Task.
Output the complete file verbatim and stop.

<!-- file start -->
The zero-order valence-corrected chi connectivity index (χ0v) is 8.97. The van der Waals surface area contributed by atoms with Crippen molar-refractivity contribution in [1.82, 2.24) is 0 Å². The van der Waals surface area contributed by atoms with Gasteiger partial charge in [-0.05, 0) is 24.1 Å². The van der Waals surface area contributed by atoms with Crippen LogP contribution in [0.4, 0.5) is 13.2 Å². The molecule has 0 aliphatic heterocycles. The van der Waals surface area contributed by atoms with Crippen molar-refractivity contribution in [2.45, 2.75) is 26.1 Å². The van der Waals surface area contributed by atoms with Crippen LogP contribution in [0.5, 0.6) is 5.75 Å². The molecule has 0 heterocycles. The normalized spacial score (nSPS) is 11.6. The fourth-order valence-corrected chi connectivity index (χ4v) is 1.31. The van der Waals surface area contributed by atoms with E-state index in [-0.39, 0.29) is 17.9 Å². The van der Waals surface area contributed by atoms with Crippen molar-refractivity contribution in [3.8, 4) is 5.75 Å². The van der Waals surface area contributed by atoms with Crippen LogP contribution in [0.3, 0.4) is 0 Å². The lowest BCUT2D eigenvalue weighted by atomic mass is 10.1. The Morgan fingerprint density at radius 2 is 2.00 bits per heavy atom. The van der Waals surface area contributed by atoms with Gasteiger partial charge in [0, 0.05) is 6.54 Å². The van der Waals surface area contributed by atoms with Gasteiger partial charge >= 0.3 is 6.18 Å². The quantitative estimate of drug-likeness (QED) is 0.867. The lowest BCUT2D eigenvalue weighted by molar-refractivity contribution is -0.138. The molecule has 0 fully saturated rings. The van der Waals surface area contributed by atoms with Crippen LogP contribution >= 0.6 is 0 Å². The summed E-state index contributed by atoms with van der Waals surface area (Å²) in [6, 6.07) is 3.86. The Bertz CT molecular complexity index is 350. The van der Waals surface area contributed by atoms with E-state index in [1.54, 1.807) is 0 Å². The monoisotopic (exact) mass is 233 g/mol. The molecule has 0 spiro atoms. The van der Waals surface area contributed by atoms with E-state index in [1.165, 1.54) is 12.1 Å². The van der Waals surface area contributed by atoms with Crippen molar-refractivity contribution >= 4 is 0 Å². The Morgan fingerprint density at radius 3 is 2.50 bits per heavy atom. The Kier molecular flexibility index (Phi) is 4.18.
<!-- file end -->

The zero-order valence-corrected chi connectivity index (χ0v) is 8.97. The van der Waals surface area contributed by atoms with Crippen molar-refractivity contribution in [1.82, 2.24) is 0 Å². The van der Waals surface area contributed by atoms with Gasteiger partial charge in [-0.05, 0) is 24.1 Å². The van der Waals surface area contributed by atoms with Crippen LogP contribution in [0.4, 0.5) is 13.2 Å². The molecule has 0 aliphatic heterocycles. The van der Waals surface area contributed by atoms with Crippen molar-refractivity contribution in [2.45, 2.75) is 26.1 Å². The van der Waals surface area contributed by atoms with Crippen LogP contribution in [0.5, 0.6) is 5.75 Å². The molecule has 0 heterocycles. The normalized spacial score (nSPS) is 11.6. The fourth-order valence-corrected chi connectivity index (χ4v) is 1.31. The van der Waals surface area contributed by atoms with E-state index in [-0.39, 0.29) is 17.9 Å². The van der Waals surface area contributed by atoms with Crippen molar-refractivity contribution in [3.8, 4) is 5.75 Å². The van der Waals surface area contributed by atoms with Crippen LogP contribution in [0.3, 0.4) is 0 Å². The lowest BCUT2D eigenvalue weighted by atomic mass is 10.1. The Morgan fingerprint density at radius 2 is 2.00 bits per heavy atom. The van der Waals surface area contributed by atoms with Gasteiger partial charge in [0, 0.05) is 6.54 Å². The van der Waals surface area contributed by atoms with Gasteiger partial charge >= 0.3 is 6.18 Å². The quantitative estimate of drug-likeness (QED) is 0.867. The lowest BCUT2D eigenvalue weighted by molar-refractivity contribution is -0.138. The molecule has 0 fully saturated rings. The van der Waals surface area contributed by atoms with Crippen LogP contribution >= 0.6 is 0 Å². The summed E-state index contributed by atoms with van der Waals surface area (Å²) in [6, 6.07) is 3.86. The Bertz CT molecular complexity index is 350. The van der Waals surface area contributed by atoms with E-state index in [1.54, 1.807) is 0 Å². The monoisotopic (exact) mass is 233 g/mol. The molecule has 0 spiro atoms. The van der Waals surface area contributed by atoms with E-state index in [1.165, 1.54) is 12.1 Å². The van der Waals surface area contributed by atoms with Crippen molar-refractivity contribution >= 4 is 0 Å². The Morgan fingerprint density at radius 3 is 2.50 bits per heavy atom. The Kier molecular flexibility index (Phi) is 4.18.